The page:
The company that saved Barneys, Forever 21 while in bankruptcy says it’s time to ‘buy low, sell high’
Authentic Brands Group Chief Executive Jamie Salter.
Source: Authentic Brands Group
The company that has purchased retailers such as Aeropostale, Barneys New York and Forever 21 out of bankruptcy is looking for buying opportunities during the coronavirus pandemic.
“My strategy is simple. Buy low, sell high,” Authentic Brands Group Chief Executive Jamie Salter told CNBC in a phone interview.
“We make sure, if we get into retail, that [the company] has a purpose,” he said. “If it doesn’t have a purpose, we find a purpose.”
The pandemic, which forced thousands of retailers’ stores and malls shut toward the end of March, has strained many businesses’ liquidity and already pushed some over the brink and into bankruptcy. Department store chains Neiman Marcus, J.C. Penney and Stage Stores have each filed Chapter 11 during the crisis. So did apparel maker J.Crew, along with the home goods chain Tuesday Morning. Pier 1 Imports, which had filed for Chapter 11 bankruptcy protection before the coronavirus being declared a pandemic, could not find a buyer during the crisis and has been forced to liquidate.
Now, many of these of companies are looking for a new owner for bits and pieces — or in some instances all — of their businesses.
That buyer could end up being ABG. It has been for a number of other struggling names. ABG also currently manages the apparel brand Nautica, sportswear maker Juicy Couture and shoe company Nine West, among others.
“I think there is a place for J.C. Penney,” Salter said, citing one example of a bankrupted company he views worth saving. “They have been floundering. They haven’t really found their spot. … But I think there is a play for J.C. Penney. I think J.C. Penney needs a purpose. And I have my ideas on what it should be.”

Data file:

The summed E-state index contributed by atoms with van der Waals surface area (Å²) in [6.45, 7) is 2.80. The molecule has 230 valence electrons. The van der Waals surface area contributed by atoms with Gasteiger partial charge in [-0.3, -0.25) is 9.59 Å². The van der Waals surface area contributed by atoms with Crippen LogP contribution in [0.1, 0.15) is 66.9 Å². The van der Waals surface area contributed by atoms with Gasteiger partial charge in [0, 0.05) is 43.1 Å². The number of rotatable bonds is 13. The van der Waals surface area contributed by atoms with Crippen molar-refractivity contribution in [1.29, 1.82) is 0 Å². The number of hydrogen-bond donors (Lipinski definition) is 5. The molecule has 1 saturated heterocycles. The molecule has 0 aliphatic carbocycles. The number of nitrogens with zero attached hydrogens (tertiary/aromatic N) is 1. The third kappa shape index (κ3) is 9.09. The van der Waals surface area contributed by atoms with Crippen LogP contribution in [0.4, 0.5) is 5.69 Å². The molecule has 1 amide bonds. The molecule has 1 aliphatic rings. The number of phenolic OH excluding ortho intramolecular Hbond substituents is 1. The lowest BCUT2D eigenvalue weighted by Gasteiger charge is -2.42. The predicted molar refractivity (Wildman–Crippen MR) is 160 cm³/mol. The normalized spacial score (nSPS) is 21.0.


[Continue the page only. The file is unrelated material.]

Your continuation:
He declined to comment on whether he has held talks with Penney. Private equity firm Sycamore has been considering buying Penney outright or taking a stake in the department store, according to Reuters. That report suggested a variety of potential transactions are being considered.
Penney has until July 15 to receive the funding it needs and to meet the milestones required of it by its bankruptcy lenders, CNBC previously reported. Otherwise, it will head toward a potential sale.
Meantime, men’s apparel maker Brooks Brothers is talking to banks about raising financing for a potential bankruptcy that could come as soon as July, people familiar with the matter have told CNBC.
“Brooks Brothers is a global brand,” Salter commented. “I am looking at it from a global standpoint. Certain brands travel, and certain brands don’t travel.”
He also said J.Crew, known for its preppy looks, is a brand that is well recognized globally.
It’s possible ABG could do more deals with megamall owners such as Simon Property Group and Brookfield, given their track record. The three came together to acquire Forever 21 out of bankruptcy. And they all have ownership of the teen apparel company Aeropostale.
Brookfield in early May said it was launching a retail revitalization program to focus on taking noncontrolling stakes in retailers to assist them with their capital needs. It said it was targeting spending $5 billion on the plan.
“We are partners with our landlords,” ABG’s Salter said.
Meantime, as shopping malls reopen across the U.S. and local lockdown restrictions are easing, Salter said he has been impressed with the bounce back among consumers.
“The malls are busy,” he said. “People are going with a purpose. Average transactions are way up, and the numbers are increasingly getting better.”
“Apparel will be back,” he added. “People are not necessarily buying less apparel, they are buying different apparel. My guess is Lululemon sales are through the roof right now.”